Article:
Former Obama White House Chief of Staff Bill Daley lambasted Sen. Heidi HeitkampMary (Heidi) Kathryn Heitkamp70 former senators propose bipartisan caucus for incumbents Susan Collins set to play pivotal role in impeachment drama Pro-trade group launches media buy as Trump and Democrats near deal on new NAFTA MORE (D-N.D.) and other Democrats who voted this week against an amendment to bolster background checks for firearms, warning that gun control advocates would not forget.


In a scathing opinion piece penned for The Washington Post, Daley recounted contributing $2,500 to Heitkamp’s successful 2012 bid to become North Dakota’s junior senator.

Now, Daley said, “I want my money back.” 

“She struck me as strong-willed, principled and an independent thinker,” Daley wrote. “But this week, Heitkamp betrayed those hopes. “

Daley’s ire centers on Wednesday’s vote on a bipartisan amendment to strengthen background checks on gun purchases. Proponents of the measure fell half a dozen votes shy of the 60 needed for passage in a major blow to efforts to tackle gun control through legislative action.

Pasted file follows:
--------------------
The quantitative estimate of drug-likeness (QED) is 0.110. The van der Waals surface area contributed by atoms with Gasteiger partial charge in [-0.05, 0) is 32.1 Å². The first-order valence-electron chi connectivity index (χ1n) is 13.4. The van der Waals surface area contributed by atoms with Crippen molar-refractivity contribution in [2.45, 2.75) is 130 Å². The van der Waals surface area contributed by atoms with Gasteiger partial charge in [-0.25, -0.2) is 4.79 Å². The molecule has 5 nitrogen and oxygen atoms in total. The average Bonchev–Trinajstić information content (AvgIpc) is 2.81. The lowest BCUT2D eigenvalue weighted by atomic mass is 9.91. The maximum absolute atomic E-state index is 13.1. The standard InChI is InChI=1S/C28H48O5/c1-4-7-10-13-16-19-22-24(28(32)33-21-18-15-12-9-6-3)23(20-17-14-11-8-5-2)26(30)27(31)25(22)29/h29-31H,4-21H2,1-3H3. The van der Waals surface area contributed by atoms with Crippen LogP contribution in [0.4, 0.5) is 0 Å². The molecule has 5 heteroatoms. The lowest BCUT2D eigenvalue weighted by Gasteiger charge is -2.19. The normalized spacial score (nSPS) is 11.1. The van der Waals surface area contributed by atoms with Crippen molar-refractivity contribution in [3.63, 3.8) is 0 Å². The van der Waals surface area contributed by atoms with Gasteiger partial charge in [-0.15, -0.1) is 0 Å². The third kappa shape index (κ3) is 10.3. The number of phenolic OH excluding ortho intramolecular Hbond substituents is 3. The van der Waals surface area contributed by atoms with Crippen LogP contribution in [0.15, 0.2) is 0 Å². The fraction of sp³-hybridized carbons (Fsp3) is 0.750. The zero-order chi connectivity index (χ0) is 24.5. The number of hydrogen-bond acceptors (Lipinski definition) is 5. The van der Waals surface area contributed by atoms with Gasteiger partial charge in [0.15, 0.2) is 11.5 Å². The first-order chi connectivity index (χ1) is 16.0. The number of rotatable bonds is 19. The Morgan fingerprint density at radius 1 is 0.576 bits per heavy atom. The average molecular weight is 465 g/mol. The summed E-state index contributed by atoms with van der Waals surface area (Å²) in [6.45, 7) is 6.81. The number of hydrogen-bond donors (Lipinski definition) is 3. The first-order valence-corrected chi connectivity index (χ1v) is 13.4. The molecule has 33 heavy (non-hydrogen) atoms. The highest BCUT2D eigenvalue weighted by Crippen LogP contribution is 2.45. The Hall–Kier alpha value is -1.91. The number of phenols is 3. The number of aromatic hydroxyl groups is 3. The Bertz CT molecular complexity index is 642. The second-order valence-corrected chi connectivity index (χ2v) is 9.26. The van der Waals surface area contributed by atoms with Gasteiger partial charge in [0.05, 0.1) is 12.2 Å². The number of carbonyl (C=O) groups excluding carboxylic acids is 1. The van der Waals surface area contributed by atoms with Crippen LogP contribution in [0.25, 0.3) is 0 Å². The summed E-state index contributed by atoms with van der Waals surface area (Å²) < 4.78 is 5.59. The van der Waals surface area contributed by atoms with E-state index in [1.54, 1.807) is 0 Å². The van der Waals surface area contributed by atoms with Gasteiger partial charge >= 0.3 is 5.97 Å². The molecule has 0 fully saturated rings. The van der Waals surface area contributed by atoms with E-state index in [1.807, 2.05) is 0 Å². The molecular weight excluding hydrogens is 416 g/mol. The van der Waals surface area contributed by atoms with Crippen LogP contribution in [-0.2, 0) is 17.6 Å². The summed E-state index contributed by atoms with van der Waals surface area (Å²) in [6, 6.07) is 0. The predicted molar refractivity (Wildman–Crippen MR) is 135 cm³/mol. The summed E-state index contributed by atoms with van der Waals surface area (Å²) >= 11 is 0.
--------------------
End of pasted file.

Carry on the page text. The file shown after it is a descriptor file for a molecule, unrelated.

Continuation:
Heitkamp defended her vote.

“Throughout the debate, I stood firm and protected the Second Amendment rights of North Dakotans,” she said in a written statement after the amendment was defeated.

Citing her background as an attorney general, Heitkamp said focusing on mental health issues and shoring up the National Instant Criminal Background System (NICS) would be a better approach than the proposal crafted by Sens. Joe ManchinJoseph (Joe) ManchinWhite House, Senate reach deal on trillion stimulus package Some Democrats growing antsy as Senate talks drag on Senate fails to advance coronavirus stimulus bill for second time in two days MORE (D-W.Va.) and Pat Toomey (R-Pa.).

“I felt the Manchin-Toomey amendment ultimately would place undue burdens on law-abiding North Dakotans,” Heitkamp said.

But Daley pointed to polling suggesting that 94 percent of the state’s residents supported the amendment and said it was “more likely that she heard from the gun lobby and chose to listen to it instead.”

Daley also had harsh words for Sens. Mark PryorMark Lunsford PryorCoronavirus poses risks for Trump in 2020 Tom Cotton's only Democratic rival quits race in Arkansas Medicaid rollback looms for GOP senators in 2020 MORE (D-Ark.) and Max BaucusMax Sieben BaucusBaucus backing Biden's 2020 bid Bottom line Overnight Defense: McCain honored in Capitol ceremony | Mattis extends border deployment | Trump to embark on four-country trip after midterms MORE (D-Mont.), who also voted against the measure. Both are up for reelection next year.

“And no doubt they’ll come to Chicago, New York, Los Angeles and other cities looking for money to fuel their campaigns,” Daley wrote.  “So I’ll have some advice for my friends in Chicago, New York and Los Angeles: Just say no to the Democrats who said no on background checks.”

This story was updated on Sunday at 2:56 p.m. to correct the the amount that Daley contributed This story was updated on Sunday at 2:56 p.m. to correct the the amount that Daley contributed